It was while at Fauchon that Hermé began a tradition he continues in his signature patisseries in Paris and Tokyo: spring and fall collections of new creations, much like Chanel or Givenchy. "The coming of each season inspires me with new emotions," Hermé says. "Always on the lookout for new taste sensations, I first imagine my compositions 'in my head', based on tastes, ingredients, textures, flavour combinations or temperatures. Then I explore their possibilities in developing recipes. I create the pastries that I would like to eat- Pleasure is my only guide."
Greenspan admits to being struck by Hermé's credo at their first meeting in Paris 17 years ago. "All I'd wanted was a recipe by him for a piece I was writing on chestnuts," she writes. What she got along with the recipe were "nibbles of innumerable desserts with incomparable tastes and three hours of conversation that- always seemed to return to the chef's favourite topic: the pleasures of dessert".
One of the great pleasures of any Hermé dessert is the unexpected juxtaposition of flavours and ingredients: espresso with marmalade; avocado and banana with pepper; Nestlé Crunch and basmati rice. Most famously, macarons, the crisp cookies that are a staple of French baking, have received the Hermé treatment, in his rival boutique to Ladurée, with flavour combinations such as basil and lime, hazelnut and white truffle, vanilla and olive oil. "The idea," says Hermé, "is to deliver a taste in bursts, not uniformly throughout the texture." He goes further: "When someone tasting a cake is confused, it is a compliment!" If that still sounds theoretical, there's nothing like putting fork to lips to bring you back to earth. Below is one of my favourite cakes from Desserts by Pierre Hermé (Little, Brown & Company, 1998). It's simple, not too sweet and satisfying, and the combination of coconut and coriander makes perfect, delicious sense in our part of the world.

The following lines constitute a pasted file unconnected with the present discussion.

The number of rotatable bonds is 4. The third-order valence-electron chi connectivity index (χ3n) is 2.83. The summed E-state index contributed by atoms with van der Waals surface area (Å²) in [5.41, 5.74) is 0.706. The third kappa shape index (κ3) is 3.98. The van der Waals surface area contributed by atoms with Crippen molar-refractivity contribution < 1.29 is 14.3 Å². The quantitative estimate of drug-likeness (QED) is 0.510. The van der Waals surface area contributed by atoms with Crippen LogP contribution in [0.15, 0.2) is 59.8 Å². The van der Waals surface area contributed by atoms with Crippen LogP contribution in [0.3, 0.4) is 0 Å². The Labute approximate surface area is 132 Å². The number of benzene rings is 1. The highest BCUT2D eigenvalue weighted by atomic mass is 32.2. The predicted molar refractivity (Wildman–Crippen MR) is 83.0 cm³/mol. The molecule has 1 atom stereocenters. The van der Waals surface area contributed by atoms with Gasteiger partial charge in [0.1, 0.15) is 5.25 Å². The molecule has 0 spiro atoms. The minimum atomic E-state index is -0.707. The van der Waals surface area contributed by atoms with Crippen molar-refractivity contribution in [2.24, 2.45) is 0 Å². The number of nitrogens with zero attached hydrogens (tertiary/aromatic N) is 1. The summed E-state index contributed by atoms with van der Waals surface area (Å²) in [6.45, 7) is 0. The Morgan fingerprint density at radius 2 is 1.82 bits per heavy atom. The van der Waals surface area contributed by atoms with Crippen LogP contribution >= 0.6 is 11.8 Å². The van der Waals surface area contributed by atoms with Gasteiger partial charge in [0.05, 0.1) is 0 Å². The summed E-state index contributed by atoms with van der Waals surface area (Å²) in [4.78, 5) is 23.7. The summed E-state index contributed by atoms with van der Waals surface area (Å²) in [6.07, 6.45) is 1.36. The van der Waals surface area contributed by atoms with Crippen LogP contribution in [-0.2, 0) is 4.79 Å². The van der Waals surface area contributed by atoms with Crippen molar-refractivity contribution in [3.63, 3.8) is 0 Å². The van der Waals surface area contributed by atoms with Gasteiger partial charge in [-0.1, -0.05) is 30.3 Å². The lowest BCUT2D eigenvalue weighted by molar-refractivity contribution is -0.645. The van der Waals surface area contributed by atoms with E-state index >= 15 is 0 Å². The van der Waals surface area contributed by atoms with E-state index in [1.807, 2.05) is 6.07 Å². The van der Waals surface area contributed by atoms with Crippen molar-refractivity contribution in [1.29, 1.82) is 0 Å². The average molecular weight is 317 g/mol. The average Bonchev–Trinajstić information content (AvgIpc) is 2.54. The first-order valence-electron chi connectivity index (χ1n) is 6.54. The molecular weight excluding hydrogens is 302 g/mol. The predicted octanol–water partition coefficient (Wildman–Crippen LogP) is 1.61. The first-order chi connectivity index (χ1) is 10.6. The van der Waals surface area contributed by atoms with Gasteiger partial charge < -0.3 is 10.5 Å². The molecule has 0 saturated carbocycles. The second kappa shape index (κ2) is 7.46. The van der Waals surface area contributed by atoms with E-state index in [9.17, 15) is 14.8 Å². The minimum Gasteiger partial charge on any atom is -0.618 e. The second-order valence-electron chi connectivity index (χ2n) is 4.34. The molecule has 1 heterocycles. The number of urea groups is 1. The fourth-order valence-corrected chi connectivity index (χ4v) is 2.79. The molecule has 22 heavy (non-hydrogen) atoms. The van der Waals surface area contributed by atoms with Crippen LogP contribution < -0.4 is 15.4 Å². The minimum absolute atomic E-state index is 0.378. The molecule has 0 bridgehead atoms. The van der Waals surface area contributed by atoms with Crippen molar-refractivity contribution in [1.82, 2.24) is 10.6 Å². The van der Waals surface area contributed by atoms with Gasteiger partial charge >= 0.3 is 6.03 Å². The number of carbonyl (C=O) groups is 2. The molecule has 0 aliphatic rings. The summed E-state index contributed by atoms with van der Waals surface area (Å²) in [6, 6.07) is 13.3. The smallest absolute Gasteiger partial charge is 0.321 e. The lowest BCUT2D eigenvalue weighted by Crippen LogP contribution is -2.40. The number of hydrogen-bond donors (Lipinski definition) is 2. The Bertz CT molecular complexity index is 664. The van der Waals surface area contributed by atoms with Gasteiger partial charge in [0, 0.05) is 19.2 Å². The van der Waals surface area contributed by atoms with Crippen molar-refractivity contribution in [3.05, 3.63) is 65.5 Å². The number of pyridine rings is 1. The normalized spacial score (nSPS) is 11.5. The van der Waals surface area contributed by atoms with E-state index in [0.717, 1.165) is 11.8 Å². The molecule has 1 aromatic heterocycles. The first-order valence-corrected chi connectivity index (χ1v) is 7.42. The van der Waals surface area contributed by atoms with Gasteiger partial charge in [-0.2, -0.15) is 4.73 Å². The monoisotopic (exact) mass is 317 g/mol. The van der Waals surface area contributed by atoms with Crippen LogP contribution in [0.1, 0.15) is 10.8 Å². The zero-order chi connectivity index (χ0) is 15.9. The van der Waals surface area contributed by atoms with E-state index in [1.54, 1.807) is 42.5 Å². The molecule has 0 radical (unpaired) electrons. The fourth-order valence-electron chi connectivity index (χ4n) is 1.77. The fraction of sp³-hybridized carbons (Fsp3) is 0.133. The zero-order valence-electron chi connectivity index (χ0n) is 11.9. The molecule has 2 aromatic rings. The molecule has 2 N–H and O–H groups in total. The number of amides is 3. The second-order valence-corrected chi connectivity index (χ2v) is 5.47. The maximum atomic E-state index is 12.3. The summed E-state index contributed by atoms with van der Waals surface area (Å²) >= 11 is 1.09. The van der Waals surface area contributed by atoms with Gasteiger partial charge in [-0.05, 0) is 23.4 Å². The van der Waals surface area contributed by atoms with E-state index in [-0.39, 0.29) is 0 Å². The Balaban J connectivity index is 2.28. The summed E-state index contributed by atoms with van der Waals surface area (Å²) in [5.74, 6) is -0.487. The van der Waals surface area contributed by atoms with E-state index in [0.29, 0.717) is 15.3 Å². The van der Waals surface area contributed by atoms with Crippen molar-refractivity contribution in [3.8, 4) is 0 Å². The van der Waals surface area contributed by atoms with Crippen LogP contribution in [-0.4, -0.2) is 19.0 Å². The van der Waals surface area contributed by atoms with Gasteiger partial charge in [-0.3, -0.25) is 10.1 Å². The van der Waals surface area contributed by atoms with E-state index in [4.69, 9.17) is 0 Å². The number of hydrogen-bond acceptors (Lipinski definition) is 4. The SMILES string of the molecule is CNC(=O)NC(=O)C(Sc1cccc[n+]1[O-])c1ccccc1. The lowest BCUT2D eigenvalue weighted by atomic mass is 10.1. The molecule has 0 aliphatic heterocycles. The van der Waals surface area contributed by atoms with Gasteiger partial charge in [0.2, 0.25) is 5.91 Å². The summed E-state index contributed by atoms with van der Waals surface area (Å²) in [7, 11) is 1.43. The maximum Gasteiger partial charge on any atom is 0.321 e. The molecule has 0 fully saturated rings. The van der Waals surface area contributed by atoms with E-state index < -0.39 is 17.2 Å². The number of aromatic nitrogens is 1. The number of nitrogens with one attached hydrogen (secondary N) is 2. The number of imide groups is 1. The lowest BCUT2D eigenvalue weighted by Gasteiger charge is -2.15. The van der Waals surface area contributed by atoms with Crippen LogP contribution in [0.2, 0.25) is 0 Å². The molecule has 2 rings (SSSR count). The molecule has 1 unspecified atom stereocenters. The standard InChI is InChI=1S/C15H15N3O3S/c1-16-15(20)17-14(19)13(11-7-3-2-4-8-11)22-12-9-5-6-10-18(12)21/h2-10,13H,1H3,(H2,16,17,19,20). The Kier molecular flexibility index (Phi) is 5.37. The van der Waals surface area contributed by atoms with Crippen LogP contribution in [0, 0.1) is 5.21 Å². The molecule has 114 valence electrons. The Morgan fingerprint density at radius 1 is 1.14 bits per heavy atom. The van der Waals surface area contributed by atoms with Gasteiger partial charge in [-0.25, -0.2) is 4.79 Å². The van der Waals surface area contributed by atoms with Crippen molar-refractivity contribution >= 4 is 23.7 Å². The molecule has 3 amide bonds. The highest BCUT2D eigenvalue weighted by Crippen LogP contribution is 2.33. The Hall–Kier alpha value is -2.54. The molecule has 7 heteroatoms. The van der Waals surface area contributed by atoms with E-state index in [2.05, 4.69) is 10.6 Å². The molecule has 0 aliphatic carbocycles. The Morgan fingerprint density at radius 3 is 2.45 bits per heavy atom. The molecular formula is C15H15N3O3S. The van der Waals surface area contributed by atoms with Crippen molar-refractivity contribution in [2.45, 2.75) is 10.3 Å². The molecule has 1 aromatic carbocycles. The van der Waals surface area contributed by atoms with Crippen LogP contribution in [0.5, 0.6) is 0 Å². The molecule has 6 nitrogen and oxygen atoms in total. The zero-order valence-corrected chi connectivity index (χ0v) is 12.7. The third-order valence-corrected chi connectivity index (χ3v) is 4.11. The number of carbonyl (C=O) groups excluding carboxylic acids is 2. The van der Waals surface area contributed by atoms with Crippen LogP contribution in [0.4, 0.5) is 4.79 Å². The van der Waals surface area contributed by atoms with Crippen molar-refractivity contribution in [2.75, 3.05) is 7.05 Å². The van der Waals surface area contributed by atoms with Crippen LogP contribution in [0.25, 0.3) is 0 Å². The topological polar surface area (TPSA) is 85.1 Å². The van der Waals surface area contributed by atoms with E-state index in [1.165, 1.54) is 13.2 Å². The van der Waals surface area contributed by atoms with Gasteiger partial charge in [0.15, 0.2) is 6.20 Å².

It's not as pretty as his macarons, but this cake certainly packs a flavoursome punch. "Tastes, sensations and pleasures are the key ingredients to a delicious cake," Hermé says. "Appearance comes after." It can be served at any temperature, though he finds it most interesting toasted. "I even toast it when it's fresh," he says. Sceptical, I popped a slice in the toaster last week. Hermé is right, of course. Serves 12.